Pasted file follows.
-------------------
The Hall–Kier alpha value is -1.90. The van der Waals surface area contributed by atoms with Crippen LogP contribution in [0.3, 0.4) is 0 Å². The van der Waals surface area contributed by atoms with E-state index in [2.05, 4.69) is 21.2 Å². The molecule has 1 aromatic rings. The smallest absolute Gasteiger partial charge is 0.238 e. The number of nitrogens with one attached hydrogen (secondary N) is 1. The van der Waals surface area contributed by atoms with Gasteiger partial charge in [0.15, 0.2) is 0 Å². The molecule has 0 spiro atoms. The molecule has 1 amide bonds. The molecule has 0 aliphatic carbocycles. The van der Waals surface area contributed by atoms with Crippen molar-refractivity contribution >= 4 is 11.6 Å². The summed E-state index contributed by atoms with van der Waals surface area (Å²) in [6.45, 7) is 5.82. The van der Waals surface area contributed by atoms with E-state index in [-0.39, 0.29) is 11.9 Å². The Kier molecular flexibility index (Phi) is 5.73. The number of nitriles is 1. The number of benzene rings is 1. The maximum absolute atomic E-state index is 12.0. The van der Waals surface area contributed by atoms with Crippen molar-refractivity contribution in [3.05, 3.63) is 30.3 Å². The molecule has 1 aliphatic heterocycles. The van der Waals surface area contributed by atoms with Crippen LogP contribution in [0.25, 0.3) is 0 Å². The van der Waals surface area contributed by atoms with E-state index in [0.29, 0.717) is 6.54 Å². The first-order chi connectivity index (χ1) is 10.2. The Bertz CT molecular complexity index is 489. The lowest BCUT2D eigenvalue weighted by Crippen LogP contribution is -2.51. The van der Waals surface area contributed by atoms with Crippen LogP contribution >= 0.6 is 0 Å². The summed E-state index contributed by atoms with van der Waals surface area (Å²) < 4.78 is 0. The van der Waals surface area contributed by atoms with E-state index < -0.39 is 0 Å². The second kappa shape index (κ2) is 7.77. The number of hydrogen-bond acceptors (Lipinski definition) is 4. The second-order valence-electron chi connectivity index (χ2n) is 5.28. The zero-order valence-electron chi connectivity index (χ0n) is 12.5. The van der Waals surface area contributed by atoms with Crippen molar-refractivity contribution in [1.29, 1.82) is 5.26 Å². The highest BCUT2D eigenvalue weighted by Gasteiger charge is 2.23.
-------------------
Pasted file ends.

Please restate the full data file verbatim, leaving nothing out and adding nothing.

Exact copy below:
The Hall–Kier alpha value is -1.90. The van der Waals surface area contributed by atoms with Crippen LogP contribution in [0.3, 0.4) is 0 Å². The van der Waals surface area contributed by atoms with E-state index in [2.05, 4.69) is 21.2 Å². The molecule has 1 aromatic rings. The smallest absolute Gasteiger partial charge is 0.238 e. The number of nitrogens with one attached hydrogen (secondary N) is 1. The van der Waals surface area contributed by atoms with Gasteiger partial charge in [0.15, 0.2) is 0 Å². The molecule has 0 spiro atoms. The molecule has 1 amide bonds. The molecule has 0 aliphatic carbocycles. The van der Waals surface area contributed by atoms with Crippen molar-refractivity contribution >= 4 is 11.6 Å². The summed E-state index contributed by atoms with van der Waals surface area (Å²) in [6.45, 7) is 5.82. The van der Waals surface area contributed by atoms with E-state index in [-0.39, 0.29) is 11.9 Å². The Kier molecular flexibility index (Phi) is 5.73. The number of nitriles is 1. The number of benzene rings is 1. The maximum absolute atomic E-state index is 12.0. The van der Waals surface area contributed by atoms with Crippen molar-refractivity contribution in [3.05, 3.63) is 30.3 Å². The molecule has 1 aliphatic heterocycles. The van der Waals surface area contributed by atoms with Crippen LogP contribution in [0.25, 0.3) is 0 Å². The van der Waals surface area contributed by atoms with E-state index in [0.29, 0.717) is 6.54 Å². The first-order chi connectivity index (χ1) is 10.2. The Bertz CT molecular complexity index is 489. The lowest BCUT2D eigenvalue weighted by Crippen LogP contribution is -2.51. The van der Waals surface area contributed by atoms with Crippen LogP contribution >= 0.6 is 0 Å². The summed E-state index contributed by atoms with van der Waals surface area (Å²) < 4.78 is 0. The van der Waals surface area contributed by atoms with E-state index < -0.39 is 0 Å². The second kappa shape index (κ2) is 7.77. The number of hydrogen-bond acceptors (Lipinski definition) is 4. The second-order valence-electron chi connectivity index (χ2n) is 5.28. The zero-order valence-electron chi connectivity index (χ0n) is 12.5. The van der Waals surface area contributed by atoms with Crippen molar-refractivity contribution in [1.29, 1.82) is 5.26 Å². The highest BCUT2D eigenvalue weighted by Gasteiger charge is 2.23.